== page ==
Nearly two months after the Federal Aviation Administration (FAA) issued a directive allowing air travelers to use personal electronic devices (PEDs) from gate-to-gate, the rest of the world is finally beginning to follow along.

British Airways yesterday became the first international airline to declare gadgets safe for use throughout entire flights, even during take-off and landings, and without the wait for the airplane to reach 10,000 feet.

This is not something the airline has just up and done on its own; BA secured clearance for the change from the UK Civil Aviation Authority (CAA) after passing safety tests. Expect more such news from European airlines in 2014, as the European Aviation Safety Agency (EASA) is next to relax gadget rules on flights.

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FAA In-Flight Gadget Update: Two More Airlines Power On 'Airplane Mode'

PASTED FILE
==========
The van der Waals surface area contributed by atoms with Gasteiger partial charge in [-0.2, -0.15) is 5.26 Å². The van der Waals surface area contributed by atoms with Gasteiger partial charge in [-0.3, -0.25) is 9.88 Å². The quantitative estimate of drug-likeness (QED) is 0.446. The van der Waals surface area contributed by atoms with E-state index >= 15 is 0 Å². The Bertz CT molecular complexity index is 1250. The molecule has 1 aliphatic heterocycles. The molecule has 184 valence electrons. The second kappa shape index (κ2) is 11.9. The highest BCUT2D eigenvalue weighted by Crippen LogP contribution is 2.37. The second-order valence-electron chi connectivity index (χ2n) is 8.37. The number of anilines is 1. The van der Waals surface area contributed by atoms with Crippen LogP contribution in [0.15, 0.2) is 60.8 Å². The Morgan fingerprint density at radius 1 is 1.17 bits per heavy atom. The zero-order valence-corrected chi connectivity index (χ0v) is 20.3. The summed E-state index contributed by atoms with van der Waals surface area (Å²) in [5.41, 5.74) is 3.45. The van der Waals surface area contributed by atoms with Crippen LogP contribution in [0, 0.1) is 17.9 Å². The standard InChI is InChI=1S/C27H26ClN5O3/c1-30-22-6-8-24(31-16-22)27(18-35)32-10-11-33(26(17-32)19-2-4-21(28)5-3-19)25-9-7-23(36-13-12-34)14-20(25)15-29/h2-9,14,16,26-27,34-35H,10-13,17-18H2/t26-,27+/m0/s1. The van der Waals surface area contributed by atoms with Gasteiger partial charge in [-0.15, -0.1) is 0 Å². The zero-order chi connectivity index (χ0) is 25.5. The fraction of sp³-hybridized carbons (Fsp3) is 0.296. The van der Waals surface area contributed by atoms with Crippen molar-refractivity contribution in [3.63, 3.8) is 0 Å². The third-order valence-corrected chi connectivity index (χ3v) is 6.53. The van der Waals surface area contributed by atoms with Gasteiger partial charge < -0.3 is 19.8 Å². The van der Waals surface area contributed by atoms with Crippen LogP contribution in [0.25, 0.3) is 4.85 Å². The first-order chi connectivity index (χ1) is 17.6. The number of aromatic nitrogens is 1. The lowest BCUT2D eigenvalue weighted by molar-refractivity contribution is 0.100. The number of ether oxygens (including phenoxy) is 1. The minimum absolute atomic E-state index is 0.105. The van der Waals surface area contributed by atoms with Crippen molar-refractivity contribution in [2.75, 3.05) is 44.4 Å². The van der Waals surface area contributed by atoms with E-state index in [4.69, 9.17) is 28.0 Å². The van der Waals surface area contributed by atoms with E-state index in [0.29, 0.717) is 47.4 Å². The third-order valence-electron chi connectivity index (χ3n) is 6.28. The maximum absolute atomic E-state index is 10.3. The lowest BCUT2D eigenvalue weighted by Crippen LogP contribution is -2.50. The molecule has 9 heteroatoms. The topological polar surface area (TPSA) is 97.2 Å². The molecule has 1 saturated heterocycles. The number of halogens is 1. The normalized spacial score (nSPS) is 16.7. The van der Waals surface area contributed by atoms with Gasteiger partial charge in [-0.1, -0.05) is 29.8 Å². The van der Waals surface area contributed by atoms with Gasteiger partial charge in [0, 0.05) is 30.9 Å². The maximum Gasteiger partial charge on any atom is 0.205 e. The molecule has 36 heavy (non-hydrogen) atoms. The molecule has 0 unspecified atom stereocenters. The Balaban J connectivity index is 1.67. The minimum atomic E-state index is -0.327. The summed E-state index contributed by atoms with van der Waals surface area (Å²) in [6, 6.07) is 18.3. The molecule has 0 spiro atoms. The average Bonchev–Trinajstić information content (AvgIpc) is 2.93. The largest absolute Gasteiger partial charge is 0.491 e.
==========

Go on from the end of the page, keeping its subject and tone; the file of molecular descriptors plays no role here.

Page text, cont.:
November 25, 2013 at 8:34 AM | by | Comments (0)

Virgin America testing for FAA gadget approval

"PED" is quickly becoming the acronym of the year. It was only the beginning of this month that the Federal Aviation Administration began approving the use of personal electronic devices at all stages of a flight (yes, even under 10,000'), and already almost all the big US airlines are green for go.

As a quick reminder, the airlines already approved to tell their passengers to keep the PEDs on are: JetBlue, American, American Eagle, Delta, United, US Airways, and Alaska Airlines.

Now there's two more to add the growing list:

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FCC Floats Idea of Ruining Air Travel Forever with In-Flight Cell Phone Calling

November 22, 2013 at 4:48 PM | by | Comments (0)

America's Founding Fathers, in their wisdom, created a system of government with multiple checks and balances. The idea was to prevent populist excesses and to slow down change, just in case lawmakers got carried away with a seemingly good idea and accidentally - in their own zeal - made the world a worse place to live. This is what they were talking about.